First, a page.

If my Tea Party endorsement yesterday seemed too extreme, let us pause today to think of the moderates. Ali Kokmen e-mails:
Perhaps of interest, Esquire magazine gathered a group of former senators -- Bill Bradley, Bob Packwood, Gary Hart, and John Danforth -- under the chairmanship of MSNBC's Lawrence O'Donnell to devise an actionable plan to balance the federal budget. Freed from the politics that has legistlators always worrying about re-election, they did just that. Interesting read for anyone economics- or pragmatics-minded:
(I'm most intrigued by the idea of "medical courts" as part of medical malpractice reform, similar to the way bankruptcies are adjucated in courts. Plus, of course, I'm glad that some mention was made of the idea of transitioning health care from its current fee-for-service system toward a pay-for-performance system.)
I open-mindedly draw attention to the discussion above even though it was chaired by Lawrence O'Donnell, whose show took the facile Todd-mocking position on the C-SPAN2 controversy -- but, again, my detractors will get theirs during my "Month of Haters" blog entries, starting Saturday.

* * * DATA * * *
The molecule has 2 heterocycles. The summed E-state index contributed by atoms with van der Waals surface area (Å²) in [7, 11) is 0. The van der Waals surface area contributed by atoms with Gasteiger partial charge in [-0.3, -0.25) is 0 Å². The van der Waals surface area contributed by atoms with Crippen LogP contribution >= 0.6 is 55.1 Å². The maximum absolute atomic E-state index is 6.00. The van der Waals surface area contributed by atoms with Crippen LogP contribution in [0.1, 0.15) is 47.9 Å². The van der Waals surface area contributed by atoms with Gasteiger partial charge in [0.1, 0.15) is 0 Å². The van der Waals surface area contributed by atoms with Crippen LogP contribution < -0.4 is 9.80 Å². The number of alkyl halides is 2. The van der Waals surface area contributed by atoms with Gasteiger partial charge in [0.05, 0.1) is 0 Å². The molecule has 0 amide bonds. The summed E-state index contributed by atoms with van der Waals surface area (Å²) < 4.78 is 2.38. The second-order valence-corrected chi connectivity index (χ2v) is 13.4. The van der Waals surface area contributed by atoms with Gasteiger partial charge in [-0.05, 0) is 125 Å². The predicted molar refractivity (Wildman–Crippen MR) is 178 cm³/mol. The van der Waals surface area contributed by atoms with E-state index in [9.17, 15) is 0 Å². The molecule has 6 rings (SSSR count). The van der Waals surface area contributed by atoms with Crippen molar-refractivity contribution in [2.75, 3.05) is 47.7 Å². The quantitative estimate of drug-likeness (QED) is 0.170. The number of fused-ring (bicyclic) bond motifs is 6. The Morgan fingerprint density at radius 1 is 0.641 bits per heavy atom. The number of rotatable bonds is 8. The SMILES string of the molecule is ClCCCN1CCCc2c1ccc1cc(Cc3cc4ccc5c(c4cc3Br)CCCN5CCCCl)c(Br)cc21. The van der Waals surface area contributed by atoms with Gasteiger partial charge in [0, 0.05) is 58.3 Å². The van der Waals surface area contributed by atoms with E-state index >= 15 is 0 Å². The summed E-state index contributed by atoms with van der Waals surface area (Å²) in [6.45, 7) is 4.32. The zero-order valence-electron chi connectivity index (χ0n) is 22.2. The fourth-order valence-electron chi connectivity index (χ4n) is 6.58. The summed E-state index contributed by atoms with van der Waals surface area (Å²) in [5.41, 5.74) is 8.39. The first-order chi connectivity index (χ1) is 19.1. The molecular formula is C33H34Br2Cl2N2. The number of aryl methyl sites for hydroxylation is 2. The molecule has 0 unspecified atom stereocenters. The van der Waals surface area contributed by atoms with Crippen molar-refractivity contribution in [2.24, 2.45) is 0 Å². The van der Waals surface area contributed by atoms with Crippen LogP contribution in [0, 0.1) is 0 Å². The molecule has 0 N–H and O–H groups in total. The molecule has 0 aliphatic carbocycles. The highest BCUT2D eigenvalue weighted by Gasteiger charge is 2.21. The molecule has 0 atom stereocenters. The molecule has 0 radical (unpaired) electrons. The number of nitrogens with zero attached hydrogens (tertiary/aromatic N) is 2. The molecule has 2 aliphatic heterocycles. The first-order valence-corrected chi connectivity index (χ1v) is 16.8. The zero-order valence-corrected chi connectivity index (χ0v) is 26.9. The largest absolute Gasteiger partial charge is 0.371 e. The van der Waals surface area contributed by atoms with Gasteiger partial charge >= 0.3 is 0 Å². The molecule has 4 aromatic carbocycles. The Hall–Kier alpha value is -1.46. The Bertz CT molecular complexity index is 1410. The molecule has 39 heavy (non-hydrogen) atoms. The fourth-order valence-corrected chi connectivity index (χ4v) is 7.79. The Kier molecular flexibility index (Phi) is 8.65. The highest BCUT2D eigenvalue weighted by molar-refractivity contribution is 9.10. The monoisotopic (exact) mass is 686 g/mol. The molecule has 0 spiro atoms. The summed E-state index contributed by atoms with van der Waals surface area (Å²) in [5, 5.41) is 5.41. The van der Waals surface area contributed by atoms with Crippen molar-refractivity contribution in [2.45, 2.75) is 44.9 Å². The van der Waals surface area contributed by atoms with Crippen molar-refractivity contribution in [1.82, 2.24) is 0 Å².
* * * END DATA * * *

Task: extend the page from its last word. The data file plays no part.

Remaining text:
Meanwhile, Jonathan Funke asked readers of his centrist blog to rank legislators according to their moderation and ended up giving the nod mostly to Democrats. Moderation is not inherently good, of course:
•Chuck Blake reminds me that The Daily Show nicely skewered national energy policies as something endorsed by both parties in almost the same language, leading nowhere.
•David Broder is a well-known, long-respected moderate who nonetheless wrote an insane article two months ago suggesting that Obama pull us out of recession by waging war against Iran.
•And the goofballs interviewed in this funny video no doubt they thought they were defending civil discourse when they reacted with outrage to suggestions Obama is a Keynesian.